Emission Control Update - Northeast Texas Air Care

Report
Emission Controls Affecting Northeast Texas
Presentation to the NETAC
Policy and Technical Committees
Sue Kemball-Cook, Krish Vijayaraghavan, Allison DenBleyker and Greg Yarwood
June 13, 2013
[email protected]
Template
Impact of Local Emissions on Northeast Texas Ozone
Longview Ozone Impacts
Tyler Ozone Impacts
• CAMx modeling results from June, 2006 episode
• Largest ozone impacts from elevated point sources, onroad mobile, off-road mobile, well-head compressors
• Karnack similar to Tyler
2
Federal Emission Control Programs Affecting
Northeast Texas
• Overview of programs that affect Northeast Texas
emissions source categories that have largest impact
on local ozone
– EGU NOx/SOx control programs
– New Source Performance Standards affecting oil and gas
sources
– Tier 4 regulations for off-road mobile sources
– Proposed Tier 3 regulations for on-road mobile sources
• Additional federal and Texas regulations apply (e.g.
East Texas Combustion Rule)
3
Federal Control Programs Affecting EGUs
• Good Neighbor provision of Clean Air Act requires
EPA and states to address transport of air
pollution
– 2005: Clean Air Interstate Rule (CAIR)
– 2011: Cross-State Air Pollution Rule (CSAPR)
4
Clean Air Interstate Rule (CAIR)
• Cap-and-trade system for
achieving SO2 and NOx
reductions
– 2 step phase-in for NOx: 2009
and 2015
• A state must either:
– meet its emission budget by
requiring EGUs to participate in
an EPA-administered cap and
trade program, or
– meet its emissions budget
through measures of the state’s
choosing
• In 2008, D.C. Circuit Court of
Figure from http://www.epa.gov/airmarkets/progsregs/cair/index.html
Appeals vacated CAIR, then
remanded it back to EPA,
leaving the Rule in place until a
replacement could be issued
5
Cross-State Air Pollution Rule (CSAPR)
• Developed in
response to 2008
CAIR decision
• NOx/SOx reductions
• Vacated by D.C.
Circuit Court in
August, 2012
– Litigation is on-going
– CAIR remains in
place
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Oil and Gas Sources: NSPS Subpart OOOO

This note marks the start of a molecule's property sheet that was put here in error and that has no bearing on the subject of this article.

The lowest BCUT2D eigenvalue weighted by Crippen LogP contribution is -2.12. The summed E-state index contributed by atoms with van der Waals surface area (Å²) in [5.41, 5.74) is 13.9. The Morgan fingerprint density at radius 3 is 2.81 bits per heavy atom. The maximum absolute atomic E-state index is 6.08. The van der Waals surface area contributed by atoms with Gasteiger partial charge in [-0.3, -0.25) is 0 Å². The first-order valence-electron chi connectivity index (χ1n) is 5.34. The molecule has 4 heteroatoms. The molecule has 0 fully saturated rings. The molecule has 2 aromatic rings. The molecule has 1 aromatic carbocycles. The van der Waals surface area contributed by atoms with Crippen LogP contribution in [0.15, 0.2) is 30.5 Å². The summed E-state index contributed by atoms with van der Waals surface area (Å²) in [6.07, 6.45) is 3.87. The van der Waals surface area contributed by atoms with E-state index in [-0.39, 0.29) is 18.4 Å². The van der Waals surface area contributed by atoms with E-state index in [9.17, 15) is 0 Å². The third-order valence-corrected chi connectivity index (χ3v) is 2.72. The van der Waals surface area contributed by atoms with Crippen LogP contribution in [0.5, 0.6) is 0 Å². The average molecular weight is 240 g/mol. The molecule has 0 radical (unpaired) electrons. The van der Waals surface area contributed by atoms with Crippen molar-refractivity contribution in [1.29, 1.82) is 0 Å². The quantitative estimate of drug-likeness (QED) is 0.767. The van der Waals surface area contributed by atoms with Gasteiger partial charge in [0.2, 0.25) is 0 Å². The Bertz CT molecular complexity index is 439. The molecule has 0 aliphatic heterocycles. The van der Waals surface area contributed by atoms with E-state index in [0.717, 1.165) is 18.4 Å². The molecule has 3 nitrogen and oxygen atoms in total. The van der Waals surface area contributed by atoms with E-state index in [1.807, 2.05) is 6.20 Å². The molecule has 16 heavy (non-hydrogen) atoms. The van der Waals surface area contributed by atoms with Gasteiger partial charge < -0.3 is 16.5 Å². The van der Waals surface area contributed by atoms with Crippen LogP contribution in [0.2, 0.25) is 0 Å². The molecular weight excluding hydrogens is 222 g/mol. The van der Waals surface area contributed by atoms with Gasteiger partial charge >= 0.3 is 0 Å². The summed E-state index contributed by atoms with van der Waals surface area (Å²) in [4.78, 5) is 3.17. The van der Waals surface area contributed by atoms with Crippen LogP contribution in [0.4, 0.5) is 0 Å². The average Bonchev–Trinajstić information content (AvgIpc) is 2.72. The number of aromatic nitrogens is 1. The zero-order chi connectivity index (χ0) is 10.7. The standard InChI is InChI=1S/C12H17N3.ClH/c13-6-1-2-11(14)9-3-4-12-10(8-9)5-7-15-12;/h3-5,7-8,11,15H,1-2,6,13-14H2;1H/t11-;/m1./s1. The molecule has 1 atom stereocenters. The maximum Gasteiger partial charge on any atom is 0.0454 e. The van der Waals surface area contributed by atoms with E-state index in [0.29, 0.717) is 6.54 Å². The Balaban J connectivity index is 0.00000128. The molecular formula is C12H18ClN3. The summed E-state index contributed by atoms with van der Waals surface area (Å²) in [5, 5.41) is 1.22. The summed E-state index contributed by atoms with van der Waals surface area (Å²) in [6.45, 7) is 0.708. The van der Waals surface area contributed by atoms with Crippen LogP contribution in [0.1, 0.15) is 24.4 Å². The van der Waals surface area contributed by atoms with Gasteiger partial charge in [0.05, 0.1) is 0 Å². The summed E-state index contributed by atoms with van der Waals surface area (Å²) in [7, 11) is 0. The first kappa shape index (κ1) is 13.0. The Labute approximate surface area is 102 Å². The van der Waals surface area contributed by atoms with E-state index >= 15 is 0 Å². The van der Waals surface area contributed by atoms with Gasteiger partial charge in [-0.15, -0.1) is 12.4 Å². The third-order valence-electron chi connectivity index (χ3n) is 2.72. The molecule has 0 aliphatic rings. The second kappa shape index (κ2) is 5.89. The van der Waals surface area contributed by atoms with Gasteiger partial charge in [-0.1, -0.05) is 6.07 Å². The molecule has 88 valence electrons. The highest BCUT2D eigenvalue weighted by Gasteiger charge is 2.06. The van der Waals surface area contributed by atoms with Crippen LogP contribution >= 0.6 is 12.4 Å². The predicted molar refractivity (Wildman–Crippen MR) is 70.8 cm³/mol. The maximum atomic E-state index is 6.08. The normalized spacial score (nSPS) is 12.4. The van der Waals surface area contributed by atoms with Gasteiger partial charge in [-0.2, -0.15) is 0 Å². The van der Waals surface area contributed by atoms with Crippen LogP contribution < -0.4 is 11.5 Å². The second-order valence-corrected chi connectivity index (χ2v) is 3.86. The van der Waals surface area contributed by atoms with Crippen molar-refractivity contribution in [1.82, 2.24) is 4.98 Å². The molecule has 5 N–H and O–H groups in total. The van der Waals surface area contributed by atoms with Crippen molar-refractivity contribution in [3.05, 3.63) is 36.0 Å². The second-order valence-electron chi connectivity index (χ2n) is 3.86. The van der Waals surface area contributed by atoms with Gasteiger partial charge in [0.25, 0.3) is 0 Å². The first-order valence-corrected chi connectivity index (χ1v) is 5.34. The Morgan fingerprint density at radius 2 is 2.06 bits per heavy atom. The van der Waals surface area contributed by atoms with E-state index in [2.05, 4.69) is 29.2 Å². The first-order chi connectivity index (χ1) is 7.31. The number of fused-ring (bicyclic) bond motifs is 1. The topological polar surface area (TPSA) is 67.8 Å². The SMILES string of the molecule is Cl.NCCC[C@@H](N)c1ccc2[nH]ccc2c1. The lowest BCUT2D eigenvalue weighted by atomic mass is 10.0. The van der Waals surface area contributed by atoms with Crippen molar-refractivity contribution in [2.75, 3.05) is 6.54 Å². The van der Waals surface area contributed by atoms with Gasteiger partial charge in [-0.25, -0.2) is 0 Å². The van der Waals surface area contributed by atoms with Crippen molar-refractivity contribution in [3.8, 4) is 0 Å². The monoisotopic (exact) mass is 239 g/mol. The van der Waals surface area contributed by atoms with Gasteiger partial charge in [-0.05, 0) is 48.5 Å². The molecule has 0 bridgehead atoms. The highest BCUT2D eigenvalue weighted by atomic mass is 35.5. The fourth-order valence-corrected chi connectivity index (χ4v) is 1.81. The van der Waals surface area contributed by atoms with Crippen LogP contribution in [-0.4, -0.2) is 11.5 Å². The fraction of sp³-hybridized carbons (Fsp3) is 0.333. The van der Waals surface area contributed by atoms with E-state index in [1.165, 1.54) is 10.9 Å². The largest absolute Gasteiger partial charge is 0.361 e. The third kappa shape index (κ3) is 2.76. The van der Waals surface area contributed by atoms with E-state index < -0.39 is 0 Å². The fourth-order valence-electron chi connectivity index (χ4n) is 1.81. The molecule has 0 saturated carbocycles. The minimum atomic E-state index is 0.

• New Source Performance Standards apply to new,
modified, or reconstructed major and minor
emission sources
• EPA promulgated the Subpart OOOO rules in April
2012
• Controls VOC and SO2 at new and existing oil and
natural gas wells and gas plants
• Mandatory controls for well site sources that were
previously unregulated
– Well completions, pneumatic devices, condensate tanks
and dehydrators
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NSPS OOOO Requirements
• Reduced emission
completions (green
completions )
required after
6/1/2015.
– Flaring allowed
until then
• Well site
compressors and
compressor stations
are controlled
through other
regulations
8
Stationary Engines: NSPS JJJJ
• NSPS Subpart JJJJ regulates NOx emissions from new and
modified engines with a wide range of horsepower ratings
– NOx emission standards phased in over time, eventually
requiring that all engines meet a 1.0 g/bhp-hr NOx emissions
rate
• Some states have implemented more stringent regulations
(e.g. the East Texas Combustion Rule)
– Outside these areas, NSPS Subpart JJJJ remains the primary
regulatory control on compressor engines
• Subpart JJJJ addresses only new and modified engines
– Existing gas development areas may continue use of engines
that do not meet the Subpart JJJJ requirements
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Tier 4 Standards for Non-Road Diesel Engines
• EPA emissions standards for new
•
non-road diesel engines: HC,
NOx, CO and PM
Implemented in tiers, with
different standards and start
years for different engine power
ratings
– Tier 4 emission standards phased
in over 2008-2015
• Over time, off-road fleet turns
•
Graphic from
http://www.cumminspower.com/www
/literature/technicalpapers/PT-9010-Tier4EmissionRegImpact.pdf
over and higher-emitting engines
are replaced with lower-emitting
engines
Tier 4 standards require that
emissions of PM and NOx be
further reduced by about 90%
– Exhaust aftertreatment